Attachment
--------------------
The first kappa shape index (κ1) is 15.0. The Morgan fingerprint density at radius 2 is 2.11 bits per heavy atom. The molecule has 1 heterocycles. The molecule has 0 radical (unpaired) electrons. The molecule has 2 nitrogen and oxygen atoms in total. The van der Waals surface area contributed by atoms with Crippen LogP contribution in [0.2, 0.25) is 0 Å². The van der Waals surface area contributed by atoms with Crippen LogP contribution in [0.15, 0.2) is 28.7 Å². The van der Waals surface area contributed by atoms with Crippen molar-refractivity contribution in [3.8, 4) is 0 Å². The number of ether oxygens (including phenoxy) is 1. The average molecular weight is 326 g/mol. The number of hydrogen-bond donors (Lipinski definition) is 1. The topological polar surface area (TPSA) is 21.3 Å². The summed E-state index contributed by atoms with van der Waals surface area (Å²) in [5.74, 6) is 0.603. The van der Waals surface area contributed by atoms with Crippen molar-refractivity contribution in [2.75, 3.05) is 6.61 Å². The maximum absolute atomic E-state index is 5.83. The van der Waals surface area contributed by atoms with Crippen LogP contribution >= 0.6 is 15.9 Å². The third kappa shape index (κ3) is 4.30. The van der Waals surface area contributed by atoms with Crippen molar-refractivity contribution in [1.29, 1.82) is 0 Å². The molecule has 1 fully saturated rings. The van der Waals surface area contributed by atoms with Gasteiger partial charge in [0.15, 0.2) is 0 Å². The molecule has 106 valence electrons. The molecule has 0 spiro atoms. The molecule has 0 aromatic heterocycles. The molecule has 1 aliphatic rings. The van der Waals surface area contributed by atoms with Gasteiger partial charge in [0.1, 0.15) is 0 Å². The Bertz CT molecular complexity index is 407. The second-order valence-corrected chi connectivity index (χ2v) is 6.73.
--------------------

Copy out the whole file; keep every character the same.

The first kappa shape index (κ1) is 15.0. The Morgan fingerprint density at radius 2 is 2.11 bits per heavy atom. The molecule has 1 heterocycles. The molecule has 0 radical (unpaired) electrons. The molecule has 2 nitrogen and oxygen atoms in total. The van der Waals surface area contributed by atoms with Crippen LogP contribution in [0.2, 0.25) is 0 Å². The van der Waals surface area contributed by atoms with Crippen LogP contribution in [0.15, 0.2) is 28.7 Å². The van der Waals surface area contributed by atoms with Crippen molar-refractivity contribution in [3.8, 4) is 0 Å². The number of ether oxygens (including phenoxy) is 1. The average molecular weight is 326 g/mol. The number of hydrogen-bond donors (Lipinski definition) is 1. The topological polar surface area (TPSA) is 21.3 Å². The summed E-state index contributed by atoms with van der Waals surface area (Å²) in [5.74, 6) is 0.603. The van der Waals surface area contributed by atoms with Crippen molar-refractivity contribution in [2.75, 3.05) is 6.61 Å². The maximum absolute atomic E-state index is 5.83. The van der Waals surface area contributed by atoms with Crippen LogP contribution >= 0.6 is 15.9 Å². The third kappa shape index (κ3) is 4.30. The van der Waals surface area contributed by atoms with Crippen molar-refractivity contribution in [1.29, 1.82) is 0 Å². The molecule has 1 fully saturated rings. The van der Waals surface area contributed by atoms with Gasteiger partial charge in [0.15, 0.2) is 0 Å². The molecule has 106 valence electrons. The molecule has 0 spiro atoms. The molecule has 0 aromatic heterocycles. The molecule has 1 aliphatic rings. The van der Waals surface area contributed by atoms with Gasteiger partial charge in [0.1, 0.15) is 0 Å². The Bertz CT molecular complexity index is 407. The second-order valence-corrected chi connectivity index (χ2v) is 6.73.